Sperandio’s genre-bending, post-apocalyptic comic presents puzzles, one-eyed pigs

Li'l Jormly cover by Christopher Sperandio
Li'l Jormly cover by Christopher Sperandio

Imagine if Cormac McCarthy’s novel “The Road” featured an orphaned, one-eyed pig as the protagonist and comical puzzles that you have to solve to keep reading to the end. Add some giant worms and mutant rats and you’re close to the post-apocalyptic world of Christopher Sperandio’s “Li’l Jormly.”

The newest comic book from Sperandio, associate professor of visual and dramatic arts (VADA) at Rice, “Li’l Jormly” is also his first work published by Kuš (pronounced “kush”), the well-respected Latvian publisher whose books and international anthologies straddle the line between comics and art. It’s an appropriate venue for “Li’l Jormly,” which itself is somewhere between game and book.

A @pinko_joe comic by Christopher Sperandio
One of Sperandio's daily @pinko_joe comics.

“I’ve been a nut for games my entire life,” said Sperandio, who grew up surrounded by puzzle books and role-playing games like Dungeons & Dragons. With “Li’l Jormly,” he’s created a hybrid blending those influences into his own comic style.

“I can’t think of another comic that incorporates games directly into the narrative in the way this does,” Sperandio said. “That’s actually what attracted Kuš.”

Sperandio’s growing following on Instagram also caught the publisher’s attention: From around 500 followers in early 2020 to nearly 12,000 in 2022, his daily comic strips posted under the handle @pinko_joe have seen a 2,300% increase in viewers over two years.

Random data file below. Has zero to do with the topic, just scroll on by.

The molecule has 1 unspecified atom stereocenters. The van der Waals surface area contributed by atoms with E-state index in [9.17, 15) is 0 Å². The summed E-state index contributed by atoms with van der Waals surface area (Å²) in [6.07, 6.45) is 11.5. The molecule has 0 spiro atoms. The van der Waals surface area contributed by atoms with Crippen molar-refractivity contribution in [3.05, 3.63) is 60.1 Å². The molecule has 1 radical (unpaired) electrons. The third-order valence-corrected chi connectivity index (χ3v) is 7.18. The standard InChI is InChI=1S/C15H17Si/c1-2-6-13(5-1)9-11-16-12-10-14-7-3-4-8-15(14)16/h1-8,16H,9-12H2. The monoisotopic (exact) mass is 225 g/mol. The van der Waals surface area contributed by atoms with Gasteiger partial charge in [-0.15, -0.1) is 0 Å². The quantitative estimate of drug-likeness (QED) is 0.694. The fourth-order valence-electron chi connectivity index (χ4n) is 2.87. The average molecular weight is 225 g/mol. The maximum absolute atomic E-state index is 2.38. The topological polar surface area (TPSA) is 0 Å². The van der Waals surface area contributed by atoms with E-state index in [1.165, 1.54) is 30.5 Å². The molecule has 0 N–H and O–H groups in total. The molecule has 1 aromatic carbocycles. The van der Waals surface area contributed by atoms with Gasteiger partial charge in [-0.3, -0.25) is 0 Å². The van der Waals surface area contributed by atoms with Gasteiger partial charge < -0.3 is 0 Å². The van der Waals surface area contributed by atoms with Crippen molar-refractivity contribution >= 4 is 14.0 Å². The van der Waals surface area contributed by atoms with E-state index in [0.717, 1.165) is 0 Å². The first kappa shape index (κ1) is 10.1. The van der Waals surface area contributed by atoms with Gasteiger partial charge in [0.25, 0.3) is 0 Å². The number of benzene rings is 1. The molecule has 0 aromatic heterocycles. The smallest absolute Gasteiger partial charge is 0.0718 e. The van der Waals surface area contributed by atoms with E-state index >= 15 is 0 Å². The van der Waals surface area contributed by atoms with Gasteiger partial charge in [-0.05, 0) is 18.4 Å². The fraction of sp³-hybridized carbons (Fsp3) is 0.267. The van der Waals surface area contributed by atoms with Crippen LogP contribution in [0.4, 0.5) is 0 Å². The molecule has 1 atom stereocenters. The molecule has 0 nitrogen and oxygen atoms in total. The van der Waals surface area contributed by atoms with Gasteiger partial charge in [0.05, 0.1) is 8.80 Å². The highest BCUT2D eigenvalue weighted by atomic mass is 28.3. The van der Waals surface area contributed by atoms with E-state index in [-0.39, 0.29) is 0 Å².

He attributes it to consistency — he’s posted comics at least once a day since the onset of the COVID-19 pandemic — and to finding an online audience with whom his topical and pointedly political comics resonate deeply. His most popular pieces lampoon the Supreme Court, the loss of voting rights across America and the failures of capitalism.

“Instagram has been kind of a lifeline for me,” said Sperandio, who turned to the platform at the beginning of the pandemic as galleries and museums closed, travel shut down and artists found themselves at a loss for traditional ways to show and share their work.

Some of Sperandio’s work was previously included in Kuš’ comic anthologies, but last year the publisher expressed interest in Sperandio writing and illustrating an entire book — albeit one that was “less overtly political” than his @pinko_joe comics, he said.

Panel from Li'l Jormly by Christopher Sperandio
Li'l Jormly encounters a giant worm in the Wastie-Land.

“The idea immediately struck me to do an activity book with puzzles and games, and since it’s a pandemic and I wanted to make something grim and tragic,” Sperandio said. “So here we have a mutant orphan who desperately wants to be reunited with their family and they have to travel through this blighted landscape to do so.”

Despite Li’l Jormly’s circumstances, the book is meant to be funny. There is something inherently absurdist, after all, about living through a pandemic or an apocalypse.

Sperandio hopes “Li’l Jormly” will also help continue showcasing his work in Europe. He and fellow VADA professor Brian Huberman represented Rice at the Angoulême International Comics Festival in 2020, just prior to the pandemic (the important annual event has since been postponed twice due to COVID-19), and he’s eager to see the art form gain a foothold in European countries like Latvia that haven’t traditionally enjoyed much of a comics scene.

“Li’l Jormly” ships straight from Riga, Latvia’s capital city, and Kuš is already taking preorders for the book, released on Jan. 25. Although one of the games toward the middle of it jokingly instructs the reader to throw the book away if they lose, Sperandio envisions “Li’l Jormly” as a work they’ll keep and return to as a pandemic-inspired pastime.

“Some of the puzzles are like one-offs or word puzzles,” he said. “And some of them are games that you can play again and again.”